Hewlett-Packard is merging its enterprise hardware and software unit with its services group to form one division...
called the Technology Solutions Group.
Chairman and chief executive officer Carly Fiorina said the change is intended to align HP's sales efforts into its large corporate accounts. The changes began in June and will be finalised in the middle of next year. HP will continue breaking hardware, software and services revenue out separately in its financial reports.
"We don't expect undue disruption. This has been part of the path we've been on for some time," Fiorina said.
News of the change came only a day after HP said it is merging another pair of operations, its Global Operations and Information Technology divisions. Longtime HP employee Gilles Bouchard will run the organisation and assume the title of chief information officer.
Fiorina cast that IT consolidation as a sign of the company practising what it preaches.
"We're combining our global operations and our IT functions … because we know that driving process improvements and IT together is the way to continue to make the most rapid progress," she said. "It is how we advise our customers, and it is very consistent with our Adaptive Enterprise strategy."
One HP goal has in the coming year will be to stabilise its financial performance, which Fiorina admitted was erratic in 2003. The company fell short of analyst expectations in the third quarter, a period in which its Personal Systems Group, HP's PC and consumer devices unit, slipped into the red.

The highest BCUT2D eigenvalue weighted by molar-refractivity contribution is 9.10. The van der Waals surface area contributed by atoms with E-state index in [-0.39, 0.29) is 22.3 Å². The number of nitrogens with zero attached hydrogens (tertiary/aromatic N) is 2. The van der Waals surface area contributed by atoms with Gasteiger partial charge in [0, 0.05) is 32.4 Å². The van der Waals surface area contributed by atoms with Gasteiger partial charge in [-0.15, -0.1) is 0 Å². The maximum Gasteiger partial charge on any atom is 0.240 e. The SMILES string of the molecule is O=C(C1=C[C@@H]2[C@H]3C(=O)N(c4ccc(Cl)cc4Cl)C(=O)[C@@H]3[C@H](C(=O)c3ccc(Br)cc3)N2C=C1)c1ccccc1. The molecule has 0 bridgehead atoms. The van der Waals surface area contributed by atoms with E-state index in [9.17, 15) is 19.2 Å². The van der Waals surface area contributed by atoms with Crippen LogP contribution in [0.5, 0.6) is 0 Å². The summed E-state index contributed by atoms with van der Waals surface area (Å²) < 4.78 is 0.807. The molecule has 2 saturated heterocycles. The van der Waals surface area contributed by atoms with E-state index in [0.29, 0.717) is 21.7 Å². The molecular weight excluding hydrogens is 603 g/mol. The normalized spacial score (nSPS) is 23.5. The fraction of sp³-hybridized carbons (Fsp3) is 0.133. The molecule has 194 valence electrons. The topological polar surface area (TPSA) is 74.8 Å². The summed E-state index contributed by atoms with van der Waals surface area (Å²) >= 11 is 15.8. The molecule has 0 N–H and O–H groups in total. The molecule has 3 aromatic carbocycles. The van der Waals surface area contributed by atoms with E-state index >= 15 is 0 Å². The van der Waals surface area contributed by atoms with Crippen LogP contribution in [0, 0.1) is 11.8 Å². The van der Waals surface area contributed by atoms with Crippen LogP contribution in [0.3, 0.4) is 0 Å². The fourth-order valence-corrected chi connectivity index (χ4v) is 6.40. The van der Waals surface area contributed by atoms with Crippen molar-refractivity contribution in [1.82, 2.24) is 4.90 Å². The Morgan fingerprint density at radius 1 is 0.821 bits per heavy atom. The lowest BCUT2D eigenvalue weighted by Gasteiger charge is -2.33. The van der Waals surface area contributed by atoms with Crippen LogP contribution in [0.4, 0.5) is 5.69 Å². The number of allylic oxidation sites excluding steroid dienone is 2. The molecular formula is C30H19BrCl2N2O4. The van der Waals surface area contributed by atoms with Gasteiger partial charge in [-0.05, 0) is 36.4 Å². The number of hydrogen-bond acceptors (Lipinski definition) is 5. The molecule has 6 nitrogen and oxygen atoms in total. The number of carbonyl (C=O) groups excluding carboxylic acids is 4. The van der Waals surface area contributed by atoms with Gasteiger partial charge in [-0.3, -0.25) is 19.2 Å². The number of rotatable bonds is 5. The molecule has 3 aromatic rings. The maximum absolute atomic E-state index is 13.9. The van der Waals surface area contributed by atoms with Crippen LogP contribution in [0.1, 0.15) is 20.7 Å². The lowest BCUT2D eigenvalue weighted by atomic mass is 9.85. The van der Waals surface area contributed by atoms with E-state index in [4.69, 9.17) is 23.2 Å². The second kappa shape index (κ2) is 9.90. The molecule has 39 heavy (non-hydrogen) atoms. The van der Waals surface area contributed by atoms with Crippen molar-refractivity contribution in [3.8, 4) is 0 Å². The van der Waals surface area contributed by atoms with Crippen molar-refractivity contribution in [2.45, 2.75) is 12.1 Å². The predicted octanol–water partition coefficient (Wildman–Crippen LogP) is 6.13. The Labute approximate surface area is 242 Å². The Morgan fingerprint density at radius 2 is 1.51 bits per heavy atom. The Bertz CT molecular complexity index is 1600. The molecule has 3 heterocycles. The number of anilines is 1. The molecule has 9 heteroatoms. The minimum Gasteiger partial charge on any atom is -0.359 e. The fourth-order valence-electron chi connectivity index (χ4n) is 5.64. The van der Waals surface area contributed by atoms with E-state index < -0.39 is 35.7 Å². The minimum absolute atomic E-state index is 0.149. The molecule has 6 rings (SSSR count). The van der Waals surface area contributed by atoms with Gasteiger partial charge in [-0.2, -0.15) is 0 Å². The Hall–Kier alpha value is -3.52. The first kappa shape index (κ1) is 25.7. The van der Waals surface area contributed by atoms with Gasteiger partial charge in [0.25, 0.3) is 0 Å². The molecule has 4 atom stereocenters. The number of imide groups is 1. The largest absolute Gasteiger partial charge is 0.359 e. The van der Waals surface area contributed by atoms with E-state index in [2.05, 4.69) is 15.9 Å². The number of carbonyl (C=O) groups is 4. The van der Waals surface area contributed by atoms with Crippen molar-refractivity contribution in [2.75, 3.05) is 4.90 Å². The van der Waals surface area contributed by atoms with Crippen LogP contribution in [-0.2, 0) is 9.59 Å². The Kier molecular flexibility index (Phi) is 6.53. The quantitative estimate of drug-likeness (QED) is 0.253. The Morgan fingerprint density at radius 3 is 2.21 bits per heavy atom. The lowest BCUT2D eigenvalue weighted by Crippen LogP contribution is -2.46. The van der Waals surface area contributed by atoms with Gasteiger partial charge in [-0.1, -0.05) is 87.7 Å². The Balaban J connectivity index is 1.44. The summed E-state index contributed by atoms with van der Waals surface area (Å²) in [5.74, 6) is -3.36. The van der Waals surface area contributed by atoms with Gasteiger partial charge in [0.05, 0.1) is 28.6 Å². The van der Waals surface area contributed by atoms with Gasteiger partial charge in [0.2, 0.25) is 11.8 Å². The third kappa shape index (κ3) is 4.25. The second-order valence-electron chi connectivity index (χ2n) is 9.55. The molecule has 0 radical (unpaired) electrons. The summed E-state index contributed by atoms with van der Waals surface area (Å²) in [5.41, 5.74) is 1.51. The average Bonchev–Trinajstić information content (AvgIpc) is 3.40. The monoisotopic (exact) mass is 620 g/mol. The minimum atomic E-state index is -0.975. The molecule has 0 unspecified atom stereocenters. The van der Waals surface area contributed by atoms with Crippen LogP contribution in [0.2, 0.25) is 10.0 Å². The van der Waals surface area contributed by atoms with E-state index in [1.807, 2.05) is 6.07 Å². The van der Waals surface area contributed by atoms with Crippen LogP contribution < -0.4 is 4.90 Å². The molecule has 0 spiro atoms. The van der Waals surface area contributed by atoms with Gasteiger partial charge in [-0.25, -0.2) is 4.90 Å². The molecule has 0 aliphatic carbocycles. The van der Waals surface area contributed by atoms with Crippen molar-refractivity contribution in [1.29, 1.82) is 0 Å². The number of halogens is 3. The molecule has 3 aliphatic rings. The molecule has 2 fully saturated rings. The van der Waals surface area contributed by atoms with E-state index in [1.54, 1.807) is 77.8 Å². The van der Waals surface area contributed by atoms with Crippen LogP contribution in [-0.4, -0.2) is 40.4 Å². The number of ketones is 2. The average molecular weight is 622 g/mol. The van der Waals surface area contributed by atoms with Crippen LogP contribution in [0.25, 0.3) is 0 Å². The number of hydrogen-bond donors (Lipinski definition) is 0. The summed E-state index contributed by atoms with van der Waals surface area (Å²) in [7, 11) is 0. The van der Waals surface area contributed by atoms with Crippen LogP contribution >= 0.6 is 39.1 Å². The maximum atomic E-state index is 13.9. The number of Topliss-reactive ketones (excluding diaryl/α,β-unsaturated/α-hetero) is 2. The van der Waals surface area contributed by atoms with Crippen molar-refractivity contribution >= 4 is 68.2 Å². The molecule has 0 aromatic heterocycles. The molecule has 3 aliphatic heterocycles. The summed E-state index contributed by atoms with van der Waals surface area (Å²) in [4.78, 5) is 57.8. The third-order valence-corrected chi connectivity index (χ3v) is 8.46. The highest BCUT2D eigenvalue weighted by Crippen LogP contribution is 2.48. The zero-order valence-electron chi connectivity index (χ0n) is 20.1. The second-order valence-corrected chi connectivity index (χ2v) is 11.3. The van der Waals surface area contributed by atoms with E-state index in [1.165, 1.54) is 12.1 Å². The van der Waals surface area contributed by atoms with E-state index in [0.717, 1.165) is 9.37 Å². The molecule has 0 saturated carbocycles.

HP's goal for 2004 is to keep its PC lines profitable, and boost the Personal Systems Group's fortunes by tackling new areas in the consumer digital photography and entertainment markets, with new offerings, such as a digital music player and online music store, to be introduced early next year.
Meanwhile, HP's crown jewel remains its lucrative Imaging and Printing Group. Dell is gunning for some of HP's market share there by introducing its own printers this year, but Fiorina shrugged off the threat posed by Dell. "I think Dell is a company that is trapped in the PC business," she said.
HP still sold 400,000 printers to Dell customers in the past year through a manufacturing relationship between the two companies, despite Dell's newer partnership with Lexmark International . Fiorina predicted that partnership will be short lived, saying she sees Dell's market share gains in the sector coming at Lexmark's expense. "I suspect that partnership is under great strain right now," she said.
Fiorina expected the IT industry to pick up next year, although many segments will remain challenging. "The economy overall is clearly improving. We see it in consumer spending. We see it both in the sentiments of our enterprise customers and in the momentum we see in that space."
Stacy Cowley writes for IDG News Service